This past weekend, I spanked my son, which is one of only a few times over the course of his young life. It broke his heart, and mine even more. I lost sleep over it that night, woke up with it on my mind, and have thought about it many times since. I desperately wish I could have taken it back. He was over it a few minutes later, which adds to the many lessons I have learned being my son’s first time father. He didn’t hold a grudge, and later that night told me how much he loved me. He still smiles when I tell him he’s my hero; he is.
Like so many Dads, I only see my kids every other weekend, alternating holidays, and during the summer. I’m very sensitive to the time we have together being quality time, free of distractions, or worse, constant entertainment. We play outside, ride our bikes, go to the park, watch movies at home, and whatever else that allows us to engage as a family. However, I’m likely more lenient than I would be if the kids lived with us full time. I know how important discipline is, but don’t want our entire weekend to be full of timeouts, which wouldn’t be hard. We try to be as consistent as possible, but avoid spankings nearly altogether. I never want my children to be afraid of me. I was on the receiving end of a few spankings growing up, one of which still haunts me. I don’t harbor resentment, but wish I could have been there as an adult to protect the younger version of me. When I have spanked either of my kids, I’m reminded of how I felt at five years old.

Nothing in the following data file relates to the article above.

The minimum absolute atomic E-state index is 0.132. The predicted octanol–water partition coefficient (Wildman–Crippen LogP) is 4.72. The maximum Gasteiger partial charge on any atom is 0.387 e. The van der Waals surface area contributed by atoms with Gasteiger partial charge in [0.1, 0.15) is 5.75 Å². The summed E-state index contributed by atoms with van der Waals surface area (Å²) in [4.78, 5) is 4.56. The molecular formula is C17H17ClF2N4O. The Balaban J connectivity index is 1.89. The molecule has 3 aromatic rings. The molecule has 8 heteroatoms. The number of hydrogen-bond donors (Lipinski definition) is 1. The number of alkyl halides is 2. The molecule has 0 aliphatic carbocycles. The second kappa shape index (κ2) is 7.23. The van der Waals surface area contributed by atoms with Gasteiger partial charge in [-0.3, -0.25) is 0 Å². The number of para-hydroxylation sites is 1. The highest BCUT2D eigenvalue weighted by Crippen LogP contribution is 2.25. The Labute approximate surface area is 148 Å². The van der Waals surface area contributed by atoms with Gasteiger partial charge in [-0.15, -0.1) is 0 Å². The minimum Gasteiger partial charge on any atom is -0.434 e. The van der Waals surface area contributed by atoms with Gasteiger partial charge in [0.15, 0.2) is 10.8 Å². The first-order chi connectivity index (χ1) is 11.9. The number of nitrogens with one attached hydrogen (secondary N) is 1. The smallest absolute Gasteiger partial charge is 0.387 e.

Parenting is the most difficult responsibility I have experienced thus far, and the most rewarding. As my journey continues, I am hopeful that I become the man my son wants to be. Strong, meak, humble, loving, generous, and kind. I often feel as if none of those words describe me, but I’m thankful for a child’s grace.
I’m thankful to be part of a generation of fathers who desire to be more than bread winners, but instead, available, interested, engaged, and who most of all put family first. We are raising more than men; we are raising fathers.